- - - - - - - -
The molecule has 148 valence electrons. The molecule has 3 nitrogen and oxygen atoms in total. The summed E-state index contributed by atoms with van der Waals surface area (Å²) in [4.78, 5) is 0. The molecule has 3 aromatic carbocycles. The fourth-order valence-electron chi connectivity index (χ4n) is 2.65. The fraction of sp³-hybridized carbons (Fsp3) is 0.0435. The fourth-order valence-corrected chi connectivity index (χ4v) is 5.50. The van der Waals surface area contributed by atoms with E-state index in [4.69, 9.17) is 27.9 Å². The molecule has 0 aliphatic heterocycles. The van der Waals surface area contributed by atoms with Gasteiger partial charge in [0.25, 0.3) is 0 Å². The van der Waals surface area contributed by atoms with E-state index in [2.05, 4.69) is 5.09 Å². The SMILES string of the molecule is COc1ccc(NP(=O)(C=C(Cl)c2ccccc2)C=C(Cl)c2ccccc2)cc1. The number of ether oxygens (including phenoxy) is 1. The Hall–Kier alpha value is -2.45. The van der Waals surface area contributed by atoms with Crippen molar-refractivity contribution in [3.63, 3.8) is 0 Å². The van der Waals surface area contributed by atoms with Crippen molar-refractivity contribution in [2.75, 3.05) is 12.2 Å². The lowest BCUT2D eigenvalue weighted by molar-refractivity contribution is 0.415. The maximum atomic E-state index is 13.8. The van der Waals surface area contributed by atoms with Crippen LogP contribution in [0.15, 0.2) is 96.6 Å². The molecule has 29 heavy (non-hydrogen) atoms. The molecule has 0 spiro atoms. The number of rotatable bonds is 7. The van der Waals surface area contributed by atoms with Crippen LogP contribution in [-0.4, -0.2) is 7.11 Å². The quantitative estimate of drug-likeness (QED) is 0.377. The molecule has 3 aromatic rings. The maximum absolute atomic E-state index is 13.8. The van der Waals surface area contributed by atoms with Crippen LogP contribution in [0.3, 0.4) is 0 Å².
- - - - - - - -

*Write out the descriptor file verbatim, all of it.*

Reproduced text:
The molecule has 148 valence electrons. The molecule has 3 nitrogen and oxygen atoms in total. The summed E-state index contributed by atoms with van der Waals surface area (Å²) in [4.78, 5) is 0. The molecule has 3 aromatic carbocycles. The fourth-order valence-electron chi connectivity index (χ4n) is 2.65. The fraction of sp³-hybridized carbons (Fsp3) is 0.0435. The fourth-order valence-corrected chi connectivity index (χ4v) is 5.50. The van der Waals surface area contributed by atoms with E-state index in [4.69, 9.17) is 27.9 Å². The molecule has 0 aliphatic heterocycles. The van der Waals surface area contributed by atoms with Gasteiger partial charge in [0.25, 0.3) is 0 Å². The van der Waals surface area contributed by atoms with E-state index in [2.05, 4.69) is 5.09 Å². The SMILES string of the molecule is COc1ccc(NP(=O)(C=C(Cl)c2ccccc2)C=C(Cl)c2ccccc2)cc1. The number of ether oxygens (including phenoxy) is 1. The Hall–Kier alpha value is -2.45. The van der Waals surface area contributed by atoms with Crippen molar-refractivity contribution in [3.63, 3.8) is 0 Å². The van der Waals surface area contributed by atoms with Crippen molar-refractivity contribution in [2.75, 3.05) is 12.2 Å². The lowest BCUT2D eigenvalue weighted by molar-refractivity contribution is 0.415. The maximum atomic E-state index is 13.8. The van der Waals surface area contributed by atoms with Crippen LogP contribution in [0.15, 0.2) is 96.6 Å². The molecule has 29 heavy (non-hydrogen) atoms. The molecule has 0 spiro atoms. The number of rotatable bonds is 7. The van der Waals surface area contributed by atoms with Crippen LogP contribution in [-0.4, -0.2) is 7.11 Å². The quantitative estimate of drug-likeness (QED) is 0.377. The molecule has 3 aromatic rings. The maximum absolute atomic E-state index is 13.8. The van der Waals surface area contributed by atoms with Crippen LogP contribution in [0.3, 0.4) is 0 Å².